Clerk’s Pick

Max, Video Central (Columbus, OH)


“It is like ‘Metalocalypse’ meets ‘Mary Poppins.’ It is probably my favorite Joseph Gordon-Levitt role: he plays a stoner asshole, but he manages to help the other characters get over the loss of their wife/mother.”


Spencer Susser, co-writer, editor, and director of “Hesher,” doesn’t have a whole lot of credits to his name to delve into. For the most part, he has only created a handful of short films over the years since 1999, perhaps most notably the mockumentary “R2-D2: Beneath the Dome.” “Hesher” remains his only full-length feature, and his only notable work recently is directing a 2014 episode of the Netflix series “Hemlock Grove.”

The writing team behind “Hesher,” outside of Susser, consists of writer/director David Michod (who has gained acclaim for his recent films “Animal Kingdom” and “The Rover”) and a guy named Brian Charles Frank, who at the time had no other credits. However, Frank more recently wrote a television show called “Wolfpack of Reseda” for Fox Digital Studios, but doesn’t appear to have anything else in the pipeline.

The cast of “Hesher” not only includes Joseph Gordon-Levitt in the title role, but also a handful of Hollywood regulars, including Rainn Wilson and Natalie Portman. The movie technically centers on a child character, meaning that there is a lot of pressure put on the lead child actor in Devin Brochu, who has been in movies like “Rubber” and “In the Valley of Elah.” The rest of the cast includes the much-lauded Piper Laurie (“Carrie,” “Twin Peaks,” “The Hustler”), character actor John Carroll Lynch, and another child actor in Brendan Hill.


Although “Hesher” was nominated for the Grand Jury Prize at the 2010 Sundance Film Festival, it didn’t get much love from critics in general. It has a Rotten Tomatoes score of 54%, with an average rating of 5.7.  Audiences seem to appreciate the film a bit more, as it holds an IMDb rating of 7.1 and a Rotten Tomatoes audience score of 61%.  Still, those aren’t exactly stellar numbers.

The character of Hesher is reportedly based on Metallica bassist Cliff Burton: a long-haired, hard-partying musician who was killed in a bus crash in 1986. Appropriately, the soundtrack of “Hesher” includes a number of Metallica tracks that feature Burton.


Much like another movie I recently reviewed, “House of Yes,” “Hesher” is fairly dependent on one character. Unsurprisingly, that character is Joseph Gordon-Levitt’s title role of “Hesher.” Almost everything that happens in the film is somehow catalyzed by Hesher, or is done in reaction to him. However, he is interestingly not the main character: he is just a roving force of destruction that creates the plot in his wake. It probably goes without saying, but JGL is thoroughly impressive in the role.

The actual lead of the film is portrayed by Devin Brochu, whose character is a young child trying to deal with the recent death of his mother and family’s financial hardships (not to mention an obnoxious school bully). For a child performance, it is beyond impressive. It is always a gamble to put a kid in the dramatic center of a serious movie, but in this case it certainly paid off. I hope Brochu sticks around in film, I’m looking forward to seeing him in more things in the future.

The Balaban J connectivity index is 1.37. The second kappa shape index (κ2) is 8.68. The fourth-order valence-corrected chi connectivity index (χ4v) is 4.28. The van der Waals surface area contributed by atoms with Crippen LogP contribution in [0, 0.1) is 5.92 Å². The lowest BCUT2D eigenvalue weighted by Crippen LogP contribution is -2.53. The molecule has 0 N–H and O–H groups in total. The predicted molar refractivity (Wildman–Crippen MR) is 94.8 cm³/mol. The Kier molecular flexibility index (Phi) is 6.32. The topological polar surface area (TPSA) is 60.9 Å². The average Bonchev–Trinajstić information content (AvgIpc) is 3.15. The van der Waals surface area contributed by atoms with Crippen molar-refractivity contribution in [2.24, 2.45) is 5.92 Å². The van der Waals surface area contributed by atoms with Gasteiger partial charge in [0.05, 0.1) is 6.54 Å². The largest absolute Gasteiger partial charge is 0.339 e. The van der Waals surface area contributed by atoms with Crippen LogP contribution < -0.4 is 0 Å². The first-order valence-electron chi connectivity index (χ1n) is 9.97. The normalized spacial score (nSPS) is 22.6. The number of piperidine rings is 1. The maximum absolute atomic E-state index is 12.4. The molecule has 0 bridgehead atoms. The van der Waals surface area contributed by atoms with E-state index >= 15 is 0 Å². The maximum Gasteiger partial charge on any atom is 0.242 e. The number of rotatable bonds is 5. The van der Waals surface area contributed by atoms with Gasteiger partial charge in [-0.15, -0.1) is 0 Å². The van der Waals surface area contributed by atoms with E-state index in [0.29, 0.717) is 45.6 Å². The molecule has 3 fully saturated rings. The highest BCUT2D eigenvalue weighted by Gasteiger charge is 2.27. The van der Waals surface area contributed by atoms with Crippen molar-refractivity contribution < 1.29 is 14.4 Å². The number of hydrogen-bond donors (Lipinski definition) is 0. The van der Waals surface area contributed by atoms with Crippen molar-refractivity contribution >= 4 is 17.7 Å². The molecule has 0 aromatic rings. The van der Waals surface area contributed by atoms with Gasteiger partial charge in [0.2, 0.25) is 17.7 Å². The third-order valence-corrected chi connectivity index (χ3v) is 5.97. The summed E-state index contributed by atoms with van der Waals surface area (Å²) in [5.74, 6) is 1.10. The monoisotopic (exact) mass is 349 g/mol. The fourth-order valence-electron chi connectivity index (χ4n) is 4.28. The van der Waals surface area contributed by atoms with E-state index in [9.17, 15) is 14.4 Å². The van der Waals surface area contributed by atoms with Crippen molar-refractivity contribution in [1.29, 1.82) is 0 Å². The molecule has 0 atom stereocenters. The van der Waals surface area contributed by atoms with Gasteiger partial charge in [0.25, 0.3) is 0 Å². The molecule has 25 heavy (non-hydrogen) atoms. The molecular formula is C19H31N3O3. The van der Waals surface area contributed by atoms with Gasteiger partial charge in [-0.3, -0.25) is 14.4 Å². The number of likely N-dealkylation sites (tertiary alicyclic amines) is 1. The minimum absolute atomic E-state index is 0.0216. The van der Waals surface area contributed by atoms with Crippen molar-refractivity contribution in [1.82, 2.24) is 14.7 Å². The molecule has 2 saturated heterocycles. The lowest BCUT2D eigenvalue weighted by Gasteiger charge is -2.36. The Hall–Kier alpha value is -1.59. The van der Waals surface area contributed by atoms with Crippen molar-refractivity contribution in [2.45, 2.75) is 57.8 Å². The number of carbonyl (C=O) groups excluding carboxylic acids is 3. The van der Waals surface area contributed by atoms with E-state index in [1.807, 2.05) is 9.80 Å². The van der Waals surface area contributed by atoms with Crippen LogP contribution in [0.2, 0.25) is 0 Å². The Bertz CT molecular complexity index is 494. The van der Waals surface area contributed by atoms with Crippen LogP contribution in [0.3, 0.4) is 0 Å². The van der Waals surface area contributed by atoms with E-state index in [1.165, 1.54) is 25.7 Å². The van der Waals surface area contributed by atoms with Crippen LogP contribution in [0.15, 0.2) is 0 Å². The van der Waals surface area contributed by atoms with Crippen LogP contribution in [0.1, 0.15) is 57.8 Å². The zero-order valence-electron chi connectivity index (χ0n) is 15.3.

Brochu’s father is played by Rainn Wilson, who is maybe the most under-appreciated dark comedy actor out there today. Though he is best known for his role from the American adaptation of “The Office,” Wilson has been brilliant in movies like James Gunn’s “Super,” and has just recently started a leading role in the dark comedy cop show “Backstrom.” In “Hesher,” his character is a straight foil for JGL, but the intensity and sorrow that Wilson brings to the role is incredibly humanizing for a character that could easily have been dull and forgettable.


In general, this is a film that is powered by performances. The only real weak spot I noted was Natalie Portman, who doesn’t really have a whole lot to do in the movie: her character doesn’t get the same kind of screen time or opportunities as most of the others, making her more or less just a distant satellite in the story.

Spencer Susser earned a commendation for “Best First Time Director” at the Philadelphia Film Festival for “Hesher,” and I think it is definitely well-merited. The way the film is shot plays a solid role in how the drama plays out, and a number of moments are particularly impressive at building tension. I also really like how the film is lit: the only time anything is brightly lit or colored is during a flashback sequence, which not only makes it stand out, but also emphasizes the dark ambiance of the movie in general. It is subtle enough that you don’t particularly notice it, which basically means it is done well.

I can recommend this one pretty heartily. The performances and direction are really solid, and I definitely don’t see eye-to-eye with the critical detractors on this one. A number of the complaints I saw cited issues with the narrative flow and with the general vulgarity of the movie, and more specifically with the lack of likeability in the character of Hesher. While the plot is slow, I don’t see  how the vulgarity or unlikeability of Hesher is a weakness to the film: it is kind of essential to it. “Hesher” is a quirky indie movie to be sure, and it is definitely rough around the edges, but there is enough good going on in this movie to forgive some of the indie stereotypes it holds to. It is by no means a great movie, but it is definitely in the realm of “good.”




6 thoughts on “Hesher”

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